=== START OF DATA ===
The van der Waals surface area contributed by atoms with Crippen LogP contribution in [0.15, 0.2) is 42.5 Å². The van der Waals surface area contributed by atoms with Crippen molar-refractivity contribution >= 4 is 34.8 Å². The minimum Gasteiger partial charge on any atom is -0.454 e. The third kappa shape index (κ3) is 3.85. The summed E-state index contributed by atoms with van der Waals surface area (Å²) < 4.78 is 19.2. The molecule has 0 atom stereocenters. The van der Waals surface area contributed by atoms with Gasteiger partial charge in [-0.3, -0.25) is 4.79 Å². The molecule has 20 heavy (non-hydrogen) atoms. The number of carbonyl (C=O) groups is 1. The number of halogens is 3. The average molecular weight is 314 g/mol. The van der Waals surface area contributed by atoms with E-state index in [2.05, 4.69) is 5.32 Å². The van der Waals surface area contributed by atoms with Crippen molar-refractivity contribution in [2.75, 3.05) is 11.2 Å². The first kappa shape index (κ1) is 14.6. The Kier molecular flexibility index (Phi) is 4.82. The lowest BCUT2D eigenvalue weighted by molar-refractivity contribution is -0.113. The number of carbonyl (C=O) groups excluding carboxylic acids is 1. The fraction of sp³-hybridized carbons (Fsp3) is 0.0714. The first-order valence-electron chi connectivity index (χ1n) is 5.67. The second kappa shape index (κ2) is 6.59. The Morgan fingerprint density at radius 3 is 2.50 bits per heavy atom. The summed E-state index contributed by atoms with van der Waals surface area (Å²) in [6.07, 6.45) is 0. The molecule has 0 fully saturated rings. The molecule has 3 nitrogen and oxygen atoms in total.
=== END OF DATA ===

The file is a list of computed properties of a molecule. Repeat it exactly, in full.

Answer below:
The van der Waals surface area contributed by atoms with Crippen LogP contribution in [0.15, 0.2) is 42.5 Å². The van der Waals surface area contributed by atoms with Crippen molar-refractivity contribution >= 4 is 34.8 Å². The minimum Gasteiger partial charge on any atom is -0.454 e. The third kappa shape index (κ3) is 3.85. The summed E-state index contributed by atoms with van der Waals surface area (Å²) < 4.78 is 19.2. The molecule has 0 atom stereocenters. The van der Waals surface area contributed by atoms with Gasteiger partial charge in [-0.3, -0.25) is 4.79 Å². The molecule has 20 heavy (non-hydrogen) atoms. The number of carbonyl (C=O) groups is 1. The number of halogens is 3. The average molecular weight is 314 g/mol. The van der Waals surface area contributed by atoms with E-state index in [2.05, 4.69) is 5.32 Å². The van der Waals surface area contributed by atoms with Crippen molar-refractivity contribution in [2.75, 3.05) is 11.2 Å². The first kappa shape index (κ1) is 14.6. The Kier molecular flexibility index (Phi) is 4.82. The lowest BCUT2D eigenvalue weighted by molar-refractivity contribution is -0.113. The number of carbonyl (C=O) groups excluding carboxylic acids is 1. The fraction of sp³-hybridized carbons (Fsp3) is 0.0714. The first-order valence-electron chi connectivity index (χ1n) is 5.67. The second kappa shape index (κ2) is 6.59. The Morgan fingerprint density at radius 3 is 2.50 bits per heavy atom. The summed E-state index contributed by atoms with van der Waals surface area (Å²) in [6.07, 6.45) is 0. The molecule has 0 fully saturated rings. The molecule has 3 nitrogen and oxygen atoms in total.